Swedish oil company bosses on trial for role in Sudan war crimes

An oil worker in Unity State, South Sudan (File photo: Creative Commons / Enough Project)

The trial of two former executives of Swedish oil company Lundin Oil, accused of complicity in war crimes allegedly committed between 1999 and 2003 in Sudan, began in the Swedish capital of Stockholm yesterday.

The company’s former chair, Swedish national Ian Lundin, and former CEO, Swiss national Alex Schneiter, are accused of asking the then Sudan government to make the army available for security at the site of one of Lundin Oil’s exploration fields, which is now in South Sudan. This later led to aerial bombings, the death of civilians, and the burning of entire villages, prosecutors say.

Lundin and Schneiter deny all charges. Lundin told reporters at Stockholm district court, that he and Schneiter are looking “forward to defending ourselves”.

“This has been a very long process, we have had this case hanging over us for 14 years, today it’s the first day of the trial and it will be a very long trial… We look forward to defending ourselves in a court of law and we believe also that we will receive a fair trial.”

The trial, expected to take until early 2026, will hear 61 witnesses from around the world, including experts, Lundin employees, former UN staff, and the former Swedish prime minister Carl Bildt, who sat on Lundin Oil’s board from 2001 until becoming foreign minister in 2006.

Bildt, who was questioned by prosecutors in 2015, told the Swedish newspaper Dagens Nyheter that it was “highly bizarre that it took a quarter of a century to arrive at something”.

The prosecution is being run by the national unit against organised crime and is expected to present its case from Thursday until 8 November.

Prosecutors say the then Lundin Oil, now known as Orrön Energy, asked the then Al-Bashir regime in Khartoum, to secure a potential oilfield in what is now South Sudan, knowing this would imply seizing the area by military force.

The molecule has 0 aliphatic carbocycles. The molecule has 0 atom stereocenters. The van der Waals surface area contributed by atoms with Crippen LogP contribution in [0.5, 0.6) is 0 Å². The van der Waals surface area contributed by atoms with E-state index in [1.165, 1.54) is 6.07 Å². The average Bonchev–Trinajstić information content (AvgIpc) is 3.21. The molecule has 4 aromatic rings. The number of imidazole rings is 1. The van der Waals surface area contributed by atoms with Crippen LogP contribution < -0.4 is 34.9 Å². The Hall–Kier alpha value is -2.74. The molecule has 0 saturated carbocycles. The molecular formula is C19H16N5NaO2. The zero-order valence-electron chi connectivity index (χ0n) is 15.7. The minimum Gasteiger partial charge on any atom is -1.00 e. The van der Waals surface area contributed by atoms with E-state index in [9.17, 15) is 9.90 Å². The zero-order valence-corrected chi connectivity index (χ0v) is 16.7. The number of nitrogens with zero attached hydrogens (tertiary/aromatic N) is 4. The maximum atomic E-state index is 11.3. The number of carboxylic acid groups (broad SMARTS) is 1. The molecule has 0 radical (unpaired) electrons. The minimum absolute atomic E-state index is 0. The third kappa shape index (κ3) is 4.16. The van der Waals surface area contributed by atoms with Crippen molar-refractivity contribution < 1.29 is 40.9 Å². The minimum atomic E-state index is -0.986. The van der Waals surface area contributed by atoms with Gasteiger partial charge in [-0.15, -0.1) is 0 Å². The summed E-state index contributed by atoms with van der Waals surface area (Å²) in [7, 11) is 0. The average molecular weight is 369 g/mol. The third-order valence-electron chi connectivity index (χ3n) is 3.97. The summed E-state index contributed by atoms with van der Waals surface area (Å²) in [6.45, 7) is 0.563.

This made the executives complicit in war crimes that were then carried out by the Sudanese army and allied militia against civilians, according to the 2021 indictment. The prosecution agency said then that the men were involved in actions that contravened international law.

“What constitutes complicity in a criminal sense is that they made these demands despite understanding or, in any case being indifferent to, the military and the militia carrying out the war in a way that was forbidden according to international humanitarian law,” the agency said in 2021.

Prosecutors in 2021 also filed a claim to confiscate 1.4bn krona from the company, corresponding to profits from the sale of the Sudan business in 2003.

Last week, Orrön Energy said prosecutors had increased the claim to 2.4bn krona. The company has said it will contest the claim.

Strategic value

The strategic value of oil was a major theme during and since the secession of South Sudan from Sudan in July 2011. Currently, oil extracted in South Sudan is transported via Sudanese pipelines to Port Sudan for refining or export, for which Sudan charges a levy. In 2020, Sudan and South Sudan signed a draft to develop oil cooperation between the two countries in Khartoum.

The draft included entering new fields to increase oil production in South Sudan in the fields of Unity and Toma South, in addition to working on re-pumping field 5A and entering it into the oil production circle. It also includes providing technical support for blocks 3 and 7 in South Sudan.

The signed draft also includes financial arrangements and the supply of quantities of crude oil to the Um Dabakir power plant and Khartoum refinery in Sudan. In terms of the draft, materials, and equipment related to the South Sudanese oil sector will be sent to Port Sudan.